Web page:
The Court of Appeals looked to other federal and state courts around the country to aid it in fashioning a workable judicial standard for determining what constitutes a "substantial burden" on the use or development of land for religious purposes. The Court then explained that, in order to constitute a substantial burden in a RLUIPA analysis, the land use regulation at issue, or the zoning authority's interpretation of it, must have the effect of leaving "the aggrieved religious institution without a reasonable means to observe a particular religious precept." The Court elaborated that, "if [ ] the religious institution may adhere to that precept through some viable alternative mode, the land use regulation . . . is not a substantial burden on religious exercise, even though it may make that exercise more difficult or expensive." Applying this standard, the Court affirmed the decision of the County Board of Appeals. The Court credited the Board's conclusion that the church had at its disposal numerous means of evangelizing, advertising, and reaching out to the public. In addition, the church already had on its property two identification signs that complied with the applicable size limitation. The Court noted that one such sign could have electronic changeable type, allowing the church to evangelize to some extent with the sign (albeit to an audience smaller than the one it could reach if it had its desired sign overlooking the Beltway).
Time will tell how local zoning authorities and courts in Maryland administer the Court of Appeals's definition of "substantial burden" under RLUIPA; however, because what constitutes a substantial burden is generally a case-specific inquiry, there is fertile ground for dispute when a religious organization seeks to develop or use its property in a way that is unpopular with the surrounding community. Furthermore, because the Court of Appeals in Trinity affirmed the Board's conclusion that denial of the church's requested variance did not rise to the level of a "substantial burden," the Court declined to consider whether the Board's denial of the variance was the least restrictive means of advancing a compelling government interest and, therefore, did not provide any guidance in that regard. Thus, it appears for now that RLUIPA's effect on land use and development in Maryland is still in a nascent stage.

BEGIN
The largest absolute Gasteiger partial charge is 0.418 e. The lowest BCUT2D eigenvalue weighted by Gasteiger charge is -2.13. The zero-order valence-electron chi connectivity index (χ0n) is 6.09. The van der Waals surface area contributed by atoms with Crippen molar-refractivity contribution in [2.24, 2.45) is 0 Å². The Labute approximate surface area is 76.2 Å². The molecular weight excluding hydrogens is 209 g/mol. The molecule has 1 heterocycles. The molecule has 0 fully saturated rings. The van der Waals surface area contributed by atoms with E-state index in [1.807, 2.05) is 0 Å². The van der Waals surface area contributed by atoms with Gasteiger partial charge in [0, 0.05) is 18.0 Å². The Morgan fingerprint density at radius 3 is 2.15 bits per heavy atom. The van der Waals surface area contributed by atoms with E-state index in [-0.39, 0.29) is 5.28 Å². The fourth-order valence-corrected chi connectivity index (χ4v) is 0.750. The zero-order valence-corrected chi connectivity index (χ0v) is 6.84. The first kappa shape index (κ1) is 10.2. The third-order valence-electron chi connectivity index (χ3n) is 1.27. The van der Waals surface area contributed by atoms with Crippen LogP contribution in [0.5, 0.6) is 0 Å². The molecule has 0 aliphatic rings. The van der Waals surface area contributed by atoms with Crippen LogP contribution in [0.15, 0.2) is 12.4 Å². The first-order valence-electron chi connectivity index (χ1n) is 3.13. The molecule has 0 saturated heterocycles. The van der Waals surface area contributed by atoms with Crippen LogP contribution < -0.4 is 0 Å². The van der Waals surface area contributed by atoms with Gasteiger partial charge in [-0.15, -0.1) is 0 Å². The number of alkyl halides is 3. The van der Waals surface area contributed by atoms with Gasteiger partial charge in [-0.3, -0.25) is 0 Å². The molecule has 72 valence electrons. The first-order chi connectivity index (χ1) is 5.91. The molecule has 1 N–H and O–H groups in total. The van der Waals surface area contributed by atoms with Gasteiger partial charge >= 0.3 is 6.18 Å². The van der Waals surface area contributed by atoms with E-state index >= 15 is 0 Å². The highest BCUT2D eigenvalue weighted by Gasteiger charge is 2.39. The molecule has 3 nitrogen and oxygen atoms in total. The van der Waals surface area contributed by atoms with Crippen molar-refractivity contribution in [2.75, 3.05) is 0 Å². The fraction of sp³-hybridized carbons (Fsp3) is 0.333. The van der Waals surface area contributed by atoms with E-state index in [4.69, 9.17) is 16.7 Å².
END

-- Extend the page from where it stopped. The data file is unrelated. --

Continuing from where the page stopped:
Landlord's Remedies for a Tenant's Failure to Pay Rent Under Maryland Law
by Erin O'Brien Millar and Christopher B. Lord
The most common default under a lease necessitating legal action is a tenant's failure to pay rent. Other common defaults include tenants abandoning premises before the end of the lease term, tenants "holding over" by refusing to vacate at the end of the lease term, non-tenants occupying the premises, and tenants breaching material, non-economic lease provisions. When a tenant fails to pay rent, the tenant is liable for breach of contract. One of the landlord's most important remedies when a tenant fails to pay rent or commits another serious default is to evict the tenant. Maryland law has special statutory provisions that allow for expedited eviction proceedings and, in some instances, the expedited entry of a money judgment. (While the actual time period will vary based on the facts of the case and the jurisdiction in which the premises are located, normally an eviction can occur within 4-8 weeks of the landlord's initial filing of a "rent court" complaint.) This article discusses these procedures and a landlord's other litigation options upon a breach of the lease for failure to pay rent.